ATLANTA – The governors of Alabama and Georgia are lifting restrictions on the number of hours that truck drivers delivering fuel can work, hoping to prevent shortages in both states after the shutdown of a pipeline that spilled at least 252,000 gallons of gasoline in rural Alabama.
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Governors can suspend federal transportation regulations during emergencies.
Colonial Pipeline has said most of the leaked gasoline is contained in a retention pond near the city of Helena and there's no public safety concern. The spill was first detected on Sept. 9, but it's not clear when it began.
The company increased its estimate of the spill's size on Friday, saying it was between 252,000 and 336,000 gallons. Colonial doesn't expect to fully reopen the pipeline until next week. The pipeline runs from Texas to New Jersey, supplying fuel to states in the Southeast and on the East Coast.
Colonial said that supply disruptions would be felt first in Georgia, Alabama, Tennessee, North Carolina and South Carolina.
Alabama Gov. Robert Bentley issued his order on Thursday, saying it would remain in place for 30 days because the pipeline shutdown had "caused a disruption of gasoline to be distributed for the use of citizens throughout the state."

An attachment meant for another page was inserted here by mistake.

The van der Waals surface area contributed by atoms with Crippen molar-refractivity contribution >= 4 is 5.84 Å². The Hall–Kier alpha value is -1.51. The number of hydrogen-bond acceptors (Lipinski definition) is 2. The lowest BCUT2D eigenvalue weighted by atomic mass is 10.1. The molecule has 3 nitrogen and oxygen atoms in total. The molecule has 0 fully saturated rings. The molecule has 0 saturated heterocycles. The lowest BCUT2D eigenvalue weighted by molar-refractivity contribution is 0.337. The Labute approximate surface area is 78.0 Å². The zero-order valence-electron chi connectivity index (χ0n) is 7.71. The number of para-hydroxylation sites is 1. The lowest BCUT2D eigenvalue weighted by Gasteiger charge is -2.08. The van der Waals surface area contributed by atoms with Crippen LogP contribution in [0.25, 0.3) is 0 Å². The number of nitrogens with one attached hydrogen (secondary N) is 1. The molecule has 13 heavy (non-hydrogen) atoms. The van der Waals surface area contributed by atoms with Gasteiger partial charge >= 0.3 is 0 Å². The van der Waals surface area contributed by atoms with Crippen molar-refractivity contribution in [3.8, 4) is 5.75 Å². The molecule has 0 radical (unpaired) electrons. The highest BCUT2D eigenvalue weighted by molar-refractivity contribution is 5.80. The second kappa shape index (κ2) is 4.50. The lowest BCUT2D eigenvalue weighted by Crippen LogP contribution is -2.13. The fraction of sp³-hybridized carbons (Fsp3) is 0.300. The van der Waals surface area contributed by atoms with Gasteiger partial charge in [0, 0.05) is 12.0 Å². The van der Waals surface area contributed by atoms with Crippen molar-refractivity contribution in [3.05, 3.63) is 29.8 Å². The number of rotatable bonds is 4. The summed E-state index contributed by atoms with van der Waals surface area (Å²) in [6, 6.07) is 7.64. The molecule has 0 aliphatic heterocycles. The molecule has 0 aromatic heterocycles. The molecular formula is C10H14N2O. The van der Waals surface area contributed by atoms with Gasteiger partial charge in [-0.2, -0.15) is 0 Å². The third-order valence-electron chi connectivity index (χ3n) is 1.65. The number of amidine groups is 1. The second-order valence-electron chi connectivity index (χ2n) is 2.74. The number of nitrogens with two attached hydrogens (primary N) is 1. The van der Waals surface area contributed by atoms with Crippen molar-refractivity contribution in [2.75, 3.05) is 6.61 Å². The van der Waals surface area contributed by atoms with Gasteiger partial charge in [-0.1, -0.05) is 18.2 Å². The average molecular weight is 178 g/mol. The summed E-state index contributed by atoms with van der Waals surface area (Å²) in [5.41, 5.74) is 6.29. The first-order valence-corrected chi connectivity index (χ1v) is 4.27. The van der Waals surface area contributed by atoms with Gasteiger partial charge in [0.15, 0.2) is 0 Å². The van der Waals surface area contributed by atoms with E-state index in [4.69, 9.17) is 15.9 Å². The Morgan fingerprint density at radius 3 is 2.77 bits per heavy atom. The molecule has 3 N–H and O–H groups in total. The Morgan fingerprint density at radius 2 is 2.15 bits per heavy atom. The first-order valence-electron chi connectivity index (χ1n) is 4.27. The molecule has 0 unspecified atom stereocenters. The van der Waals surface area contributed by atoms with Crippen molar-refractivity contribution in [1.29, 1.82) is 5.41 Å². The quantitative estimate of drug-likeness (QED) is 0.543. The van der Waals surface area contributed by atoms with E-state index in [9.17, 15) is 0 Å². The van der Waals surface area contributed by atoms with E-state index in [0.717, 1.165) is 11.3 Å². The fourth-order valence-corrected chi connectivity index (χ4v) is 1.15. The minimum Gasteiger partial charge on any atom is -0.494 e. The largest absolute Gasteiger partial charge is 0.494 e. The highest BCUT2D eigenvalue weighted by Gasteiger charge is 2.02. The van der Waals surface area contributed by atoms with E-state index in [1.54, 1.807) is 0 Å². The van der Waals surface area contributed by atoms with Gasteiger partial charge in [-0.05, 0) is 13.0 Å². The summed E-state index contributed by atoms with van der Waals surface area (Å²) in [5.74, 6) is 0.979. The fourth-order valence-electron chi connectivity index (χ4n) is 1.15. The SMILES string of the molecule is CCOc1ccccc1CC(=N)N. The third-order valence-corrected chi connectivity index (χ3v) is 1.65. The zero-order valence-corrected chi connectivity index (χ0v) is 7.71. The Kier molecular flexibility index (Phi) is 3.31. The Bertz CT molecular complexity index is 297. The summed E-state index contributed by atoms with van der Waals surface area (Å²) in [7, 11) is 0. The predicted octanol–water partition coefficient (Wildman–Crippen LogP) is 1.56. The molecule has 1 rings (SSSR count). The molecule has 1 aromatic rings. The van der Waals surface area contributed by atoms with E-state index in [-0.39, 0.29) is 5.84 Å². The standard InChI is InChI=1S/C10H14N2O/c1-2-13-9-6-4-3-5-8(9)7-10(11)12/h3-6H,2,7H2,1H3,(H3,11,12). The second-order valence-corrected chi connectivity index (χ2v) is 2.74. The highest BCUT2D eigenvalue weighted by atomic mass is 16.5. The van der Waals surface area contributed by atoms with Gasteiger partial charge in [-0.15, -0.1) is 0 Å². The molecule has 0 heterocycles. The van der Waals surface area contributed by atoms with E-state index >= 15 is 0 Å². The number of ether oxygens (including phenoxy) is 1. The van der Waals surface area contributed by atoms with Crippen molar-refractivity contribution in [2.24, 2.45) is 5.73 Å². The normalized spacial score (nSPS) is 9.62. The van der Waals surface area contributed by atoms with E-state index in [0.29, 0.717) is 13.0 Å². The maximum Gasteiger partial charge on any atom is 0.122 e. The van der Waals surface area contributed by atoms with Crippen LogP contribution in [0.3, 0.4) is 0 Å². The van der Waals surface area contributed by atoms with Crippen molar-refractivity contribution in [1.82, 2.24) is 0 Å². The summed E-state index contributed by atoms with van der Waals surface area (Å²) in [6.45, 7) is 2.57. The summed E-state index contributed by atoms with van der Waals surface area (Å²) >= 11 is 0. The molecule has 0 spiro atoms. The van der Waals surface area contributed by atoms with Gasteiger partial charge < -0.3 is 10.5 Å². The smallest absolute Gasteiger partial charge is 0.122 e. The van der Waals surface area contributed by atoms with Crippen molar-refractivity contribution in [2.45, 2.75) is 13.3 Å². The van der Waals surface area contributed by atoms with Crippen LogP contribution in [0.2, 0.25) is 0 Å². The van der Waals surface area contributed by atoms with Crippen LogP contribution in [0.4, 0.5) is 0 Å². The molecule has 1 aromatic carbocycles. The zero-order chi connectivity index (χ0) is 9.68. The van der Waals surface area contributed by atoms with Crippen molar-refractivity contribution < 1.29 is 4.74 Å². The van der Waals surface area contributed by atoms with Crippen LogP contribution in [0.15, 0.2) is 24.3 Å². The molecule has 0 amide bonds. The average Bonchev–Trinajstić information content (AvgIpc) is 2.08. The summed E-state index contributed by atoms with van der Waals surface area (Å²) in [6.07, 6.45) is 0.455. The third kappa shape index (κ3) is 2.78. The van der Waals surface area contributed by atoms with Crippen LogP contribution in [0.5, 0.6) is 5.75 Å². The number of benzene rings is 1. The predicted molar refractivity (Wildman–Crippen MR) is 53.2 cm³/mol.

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A spokeswoman for Bentley said Friday that he's in communication with pipeline company officials along with state and federal officials assisting at the spill location.
Georgia Gov. Nathan Deal issued a four-day order on Wednesday, and on Friday extended it for another week. Deal's order specifies that drivers who tell an employer that they are ill or tired must get 10 hours off-duty.
"We are confident these measures will help ensure Georgians' uninterrupted access to motor fuel until Alabama's pipeline is fixed," Deal said in a statement.
Tennessee Gov. Bill Haslam's office said it was monitoring the situation before deciding whether to join Alabama and Georgia in lifting drive time restrictions for truckers.
Meanwhile, Haslam spokeswoman Jennifer Donnals said the governor's office is "encouraging citizens to maintain their normal fuel purchasing patterns."
The U.S. Environmental Protection Agency waived requirements this week that metro areas with air quality issues in Georgia and Tennessee use a cleaner-burning type of gasoline during the summer months. That requirement of the Clean Air Act expired at midnight Thursday.
Associated Press writers Kim Chandler in Montgomery, Alabama, and Erik Schelzig in Nashville, Tennessee contributed.